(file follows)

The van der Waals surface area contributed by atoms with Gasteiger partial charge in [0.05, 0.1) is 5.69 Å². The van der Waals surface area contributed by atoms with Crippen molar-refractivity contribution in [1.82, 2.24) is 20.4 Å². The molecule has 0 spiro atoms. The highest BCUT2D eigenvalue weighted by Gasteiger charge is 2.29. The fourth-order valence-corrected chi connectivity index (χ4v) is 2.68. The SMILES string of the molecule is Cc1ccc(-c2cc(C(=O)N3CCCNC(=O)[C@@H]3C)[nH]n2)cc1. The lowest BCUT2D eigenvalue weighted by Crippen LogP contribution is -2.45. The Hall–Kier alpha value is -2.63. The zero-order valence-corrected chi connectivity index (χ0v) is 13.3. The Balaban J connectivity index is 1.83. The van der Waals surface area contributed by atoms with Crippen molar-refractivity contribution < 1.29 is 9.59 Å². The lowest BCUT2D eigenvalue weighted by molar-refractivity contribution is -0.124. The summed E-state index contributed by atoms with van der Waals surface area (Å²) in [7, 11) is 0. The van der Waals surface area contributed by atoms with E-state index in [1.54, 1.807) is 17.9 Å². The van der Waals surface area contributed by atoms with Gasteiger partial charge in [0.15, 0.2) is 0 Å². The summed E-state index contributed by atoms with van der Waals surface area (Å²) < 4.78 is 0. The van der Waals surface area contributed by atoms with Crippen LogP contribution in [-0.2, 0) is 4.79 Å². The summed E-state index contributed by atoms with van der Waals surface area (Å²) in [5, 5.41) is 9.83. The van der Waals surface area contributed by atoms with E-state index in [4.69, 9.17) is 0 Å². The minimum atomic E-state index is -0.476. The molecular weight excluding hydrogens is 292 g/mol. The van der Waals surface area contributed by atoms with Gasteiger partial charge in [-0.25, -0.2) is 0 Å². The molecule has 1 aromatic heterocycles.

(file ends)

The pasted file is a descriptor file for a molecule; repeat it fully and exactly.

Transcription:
The van der Waals surface area contributed by atoms with Gasteiger partial charge in [0.05, 0.1) is 5.69 Å². The van der Waals surface area contributed by atoms with Crippen molar-refractivity contribution in [1.82, 2.24) is 20.4 Å². The molecule has 0 spiro atoms. The highest BCUT2D eigenvalue weighted by Gasteiger charge is 2.29. The fourth-order valence-corrected chi connectivity index (χ4v) is 2.68. The SMILES string of the molecule is Cc1ccc(-c2cc(C(=O)N3CCCNC(=O)[C@@H]3C)[nH]n2)cc1. The lowest BCUT2D eigenvalue weighted by Crippen LogP contribution is -2.45. The Hall–Kier alpha value is -2.63. The zero-order valence-corrected chi connectivity index (χ0v) is 13.3. The Balaban J connectivity index is 1.83. The van der Waals surface area contributed by atoms with Crippen molar-refractivity contribution < 1.29 is 9.59 Å². The lowest BCUT2D eigenvalue weighted by molar-refractivity contribution is -0.124. The summed E-state index contributed by atoms with van der Waals surface area (Å²) in [7, 11) is 0. The van der Waals surface area contributed by atoms with E-state index in [1.54, 1.807) is 17.9 Å². The van der Waals surface area contributed by atoms with Gasteiger partial charge in [0.15, 0.2) is 0 Å². The summed E-state index contributed by atoms with van der Waals surface area (Å²) < 4.78 is 0. The van der Waals surface area contributed by atoms with Crippen LogP contribution in [-0.2, 0) is 4.79 Å². The summed E-state index contributed by atoms with van der Waals surface area (Å²) in [5, 5.41) is 9.83. The van der Waals surface area contributed by atoms with E-state index in [4.69, 9.17) is 0 Å². The minimum atomic E-state index is -0.476. The molecular weight excluding hydrogens is 292 g/mol. The van der Waals surface area contributed by atoms with Gasteiger partial charge in [-0.25, -0.2) is 0 Å². The molecule has 1 aromatic heterocycles.